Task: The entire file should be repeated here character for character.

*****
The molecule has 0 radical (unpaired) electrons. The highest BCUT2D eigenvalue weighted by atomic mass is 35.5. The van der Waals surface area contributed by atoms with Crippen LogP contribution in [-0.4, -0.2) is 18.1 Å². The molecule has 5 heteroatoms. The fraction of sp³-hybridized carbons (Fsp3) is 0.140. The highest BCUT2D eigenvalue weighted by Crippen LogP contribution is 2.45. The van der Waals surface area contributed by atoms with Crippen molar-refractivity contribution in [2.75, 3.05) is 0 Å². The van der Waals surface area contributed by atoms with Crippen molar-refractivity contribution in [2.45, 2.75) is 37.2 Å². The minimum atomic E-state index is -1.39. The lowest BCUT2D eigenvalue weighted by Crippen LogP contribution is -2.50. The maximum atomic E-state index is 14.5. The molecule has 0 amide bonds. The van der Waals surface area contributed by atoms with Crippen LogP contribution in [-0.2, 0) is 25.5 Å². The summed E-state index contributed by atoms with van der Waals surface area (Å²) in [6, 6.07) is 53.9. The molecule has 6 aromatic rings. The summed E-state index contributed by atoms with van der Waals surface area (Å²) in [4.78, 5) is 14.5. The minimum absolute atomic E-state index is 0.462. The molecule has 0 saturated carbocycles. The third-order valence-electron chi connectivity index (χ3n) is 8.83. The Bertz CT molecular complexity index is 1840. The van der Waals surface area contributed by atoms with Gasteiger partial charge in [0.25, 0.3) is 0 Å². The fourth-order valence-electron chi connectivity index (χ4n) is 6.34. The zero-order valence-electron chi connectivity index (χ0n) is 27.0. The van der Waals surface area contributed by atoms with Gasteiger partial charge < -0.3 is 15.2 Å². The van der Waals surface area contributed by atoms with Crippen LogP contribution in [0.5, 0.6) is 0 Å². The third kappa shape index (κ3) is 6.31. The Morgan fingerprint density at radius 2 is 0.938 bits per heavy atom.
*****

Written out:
The molecule has 0 radical (unpaired) electrons. The highest BCUT2D eigenvalue weighted by atomic mass is 35.5. The van der Waals surface area contributed by atoms with Crippen LogP contribution in [-0.4, -0.2) is 18.1 Å². The molecule has 5 heteroatoms. The fraction of sp³-hybridized carbons (Fsp3) is 0.140. The highest BCUT2D eigenvalue weighted by Crippen LogP contribution is 2.45. The van der Waals surface area contributed by atoms with Crippen molar-refractivity contribution in [2.75, 3.05) is 0 Å². The van der Waals surface area contributed by atoms with Crippen molar-refractivity contribution in [2.45, 2.75) is 37.2 Å². The minimum atomic E-state index is -1.39. The lowest BCUT2D eigenvalue weighted by Crippen LogP contribution is -2.50. The maximum atomic E-state index is 14.5. The molecule has 0 amide bonds. The van der Waals surface area contributed by atoms with Crippen LogP contribution in [-0.2, 0) is 25.5 Å². The summed E-state index contributed by atoms with van der Waals surface area (Å²) in [6, 6.07) is 53.9. The molecule has 6 aromatic rings. The summed E-state index contributed by atoms with van der Waals surface area (Å²) in [4.78, 5) is 14.5. The minimum absolute atomic E-state index is 0.462. The molecule has 0 saturated carbocycles. The third-order valence-electron chi connectivity index (χ3n) is 8.83. The Bertz CT molecular complexity index is 1840. The van der Waals surface area contributed by atoms with Gasteiger partial charge in [0.25, 0.3) is 0 Å². The fourth-order valence-electron chi connectivity index (χ4n) is 6.34. The zero-order valence-electron chi connectivity index (χ0n) is 27.0. The van der Waals surface area contributed by atoms with Gasteiger partial charge < -0.3 is 15.2 Å². The van der Waals surface area contributed by atoms with Crippen LogP contribution in [0.5, 0.6) is 0 Å². The third kappa shape index (κ3) is 6.31. The Morgan fingerprint density at radius 2 is 0.938 bits per heavy atom.